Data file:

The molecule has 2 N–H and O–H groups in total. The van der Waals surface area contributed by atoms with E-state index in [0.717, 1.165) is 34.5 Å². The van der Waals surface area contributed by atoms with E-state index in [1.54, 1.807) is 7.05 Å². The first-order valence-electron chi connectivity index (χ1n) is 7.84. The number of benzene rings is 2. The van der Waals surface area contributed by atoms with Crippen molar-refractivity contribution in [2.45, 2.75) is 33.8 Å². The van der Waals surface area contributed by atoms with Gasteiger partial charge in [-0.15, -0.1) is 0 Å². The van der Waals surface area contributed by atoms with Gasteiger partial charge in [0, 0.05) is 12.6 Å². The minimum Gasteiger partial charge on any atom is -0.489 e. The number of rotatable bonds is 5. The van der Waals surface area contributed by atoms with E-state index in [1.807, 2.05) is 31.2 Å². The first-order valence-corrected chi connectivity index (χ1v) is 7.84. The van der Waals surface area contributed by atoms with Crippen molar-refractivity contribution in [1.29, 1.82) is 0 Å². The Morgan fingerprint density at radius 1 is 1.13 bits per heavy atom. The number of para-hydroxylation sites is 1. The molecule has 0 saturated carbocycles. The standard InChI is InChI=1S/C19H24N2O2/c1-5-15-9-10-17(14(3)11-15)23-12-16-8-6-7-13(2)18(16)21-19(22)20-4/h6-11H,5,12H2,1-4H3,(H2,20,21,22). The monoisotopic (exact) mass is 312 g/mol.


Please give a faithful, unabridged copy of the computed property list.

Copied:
The molecule has 2 N–H and O–H groups in total. The van der Waals surface area contributed by atoms with E-state index in [0.717, 1.165) is 34.5 Å². The van der Waals surface area contributed by atoms with E-state index in [1.54, 1.807) is 7.05 Å². The first-order valence-electron chi connectivity index (χ1n) is 7.84. The number of benzene rings is 2. The van der Waals surface area contributed by atoms with Crippen molar-refractivity contribution in [2.45, 2.75) is 33.8 Å². The van der Waals surface area contributed by atoms with Gasteiger partial charge in [-0.15, -0.1) is 0 Å². The van der Waals surface area contributed by atoms with Gasteiger partial charge in [0, 0.05) is 12.6 Å². The minimum Gasteiger partial charge on any atom is -0.489 e. The number of rotatable bonds is 5. The van der Waals surface area contributed by atoms with E-state index in [1.807, 2.05) is 31.2 Å². The first-order valence-corrected chi connectivity index (χ1v) is 7.84. The van der Waals surface area contributed by atoms with Crippen molar-refractivity contribution in [1.29, 1.82) is 0 Å². The Morgan fingerprint density at radius 1 is 1.13 bits per heavy atom. The number of para-hydroxylation sites is 1. The molecule has 0 saturated carbocycles. The standard InChI is InChI=1S/C19H24N2O2/c1-5-15-9-10-17(14(3)11-15)23-12-16-8-6-7-13(2)18(16)21-19(22)20-4/h6-11H,5,12H2,1-4H3,(H2,20,21,22). The monoisotopic (exact) mass is 312 g/mol.